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Are there hidden gems in the "Finding Nemo" soundtrack?

Are there hidden gems in the "Finding Nemo" soundtrack?

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Greetings JimHillMedia readers! Once again, Jim has been kind enough to allow me to rant and rave on his great site. Today however, I'm getting off my high horse of Miyazaki-mania and reviewing something just as good for you all: the latest soundtrack to PIXAR's latest animated film 'Finding Nemo.'

Up until this point, a number of film soundtracks have graced my collection (8/10 of my entire collection are soundtracks), yet 'Nemo' marks the first actual PIXAR disc that I have. I can't quite explain it, but even with Randy Newman's orchestrations, and his nice little Jazz stylings for 'Monsters Inc' and a bit of big-band feel from 'A Bug's Life' and the 'Toy Story' films, Randy Newman has never really placed as high on my soundtrack-meter. Yet in 'Finding Nemo,' we do have a Newman scoring. Thomas Newman to be exact. In fact, he's Randy's cousin.

Harking from a musical family, Thomas' credits contain films ranging from 1984's 'Revenge of the Nerds,' all the way up to Sam Mendes' 1930's crime drama 'Road to Perdition.' Thomas Newman's scores have a very subtle feel that is a different change of pace from what has come before for PIXAR. And with his first animated film score, he's done a wonderful job.

(Note: The next section, I will be discussing a few of my favorite tracks. Don't worry, there are no major film spoilers, so those of you who have yet to see 'Nemo,' can proceed.)

Newman's music many times can go for the emotional heart of a piece. Track #3 of the soundtrack (Nemo Egg) is probably some of the most subtle and heartfelt music on the soundtrack, and is 'instrumental' in the film to setting up the latter part of the film. The piece is reminiscent of those that he has composed for films such as 'Road to Perdition,' and 'The Shawshank Redemption.' If you're not careful, it could possibly bring a tear to your eye.

Track #4 (First Day) contains a few cues that have a rather Gaelic and journey-filled sound, not unlike some of the song cues from Newman's 1999 score for 'American Beauty.'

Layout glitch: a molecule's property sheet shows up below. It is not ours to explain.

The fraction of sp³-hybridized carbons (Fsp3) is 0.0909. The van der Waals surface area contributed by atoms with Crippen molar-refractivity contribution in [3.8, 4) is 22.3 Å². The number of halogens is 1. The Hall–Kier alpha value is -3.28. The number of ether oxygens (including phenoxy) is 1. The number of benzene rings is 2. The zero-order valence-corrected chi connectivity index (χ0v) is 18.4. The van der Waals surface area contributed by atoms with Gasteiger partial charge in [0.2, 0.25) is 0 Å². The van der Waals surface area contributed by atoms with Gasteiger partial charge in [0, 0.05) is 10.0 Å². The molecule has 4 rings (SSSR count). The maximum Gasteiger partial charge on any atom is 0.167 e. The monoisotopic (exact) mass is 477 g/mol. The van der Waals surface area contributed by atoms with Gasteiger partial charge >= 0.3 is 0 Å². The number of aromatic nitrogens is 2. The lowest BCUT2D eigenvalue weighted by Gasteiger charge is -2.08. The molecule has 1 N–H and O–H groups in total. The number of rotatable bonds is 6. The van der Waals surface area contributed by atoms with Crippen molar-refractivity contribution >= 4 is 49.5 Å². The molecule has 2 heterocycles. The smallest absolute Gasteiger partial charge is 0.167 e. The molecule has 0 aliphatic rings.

Track #15 (Foolproof) is a short catchy little piece that sounds like it would be playing in a little cabana with a nice 'groovy' style to it. Though short, it truly is sweet.

Track #23 (News Travels) is a piece that builds with some slight wind instruments and the begins to segue into strings and gradually builds before decrescendoing out in a beautiful cascade of bells, piano and a slight wind instrument.

Track #31 (Pelicans) gives a nice fluttering woodwind sound, before delving into percussion instruments, piano, and a slight stroke of the string instruments. The percussion instruments give a flair to the relatively 'normal' instrumentation up til' now, though there is a slight electric instrumental rhythm underneath part of the track.

I could go on and on about the soundtrack and the film (seen it 4 times already!), but I'll leave the fun to you, the reader. However, a word of warning if you want to be surprised about the film: if you purchase the soundtrack, DON'T read all the track titles. Some will give away a few plot points that are better to discover up on that big movie screen.

Also this time, instead of an original single, 'Nemo' contains a new version of the song 'Beyond the Sea' sung by Robbie Williams. A nice jazzy piece, that fits well.

A few tracks also contain a short sound element from the film, that could possibly throw a few listeners for a loop, but their time is relatively short (one track contains about 15 seconds of underwater sound).

As an avid movie fan and former instrument player (piano and trumpet), I can safely say that this soundtrack is one of the few that is worthy of many a stereo and CD Player. Just when I thought nothing could dethrone 'Spirited Away' and Vanessa Carlton from my player, along comes Thomas Newman.

His style brings a nice change from his cousin Randy, and come 2004, we will soon be introduced to another new composer doing a PIXAR film. Word on The Internet Movie Database (www.imdb.com) is that John Barry (who arranged the James Bond theme from 'Dr. No') will be doing the score for Brad Bird's 2004 release 'The Incredibles.' One can only wonder what will happen next as PIXAR continues to evolve both in animation and music.

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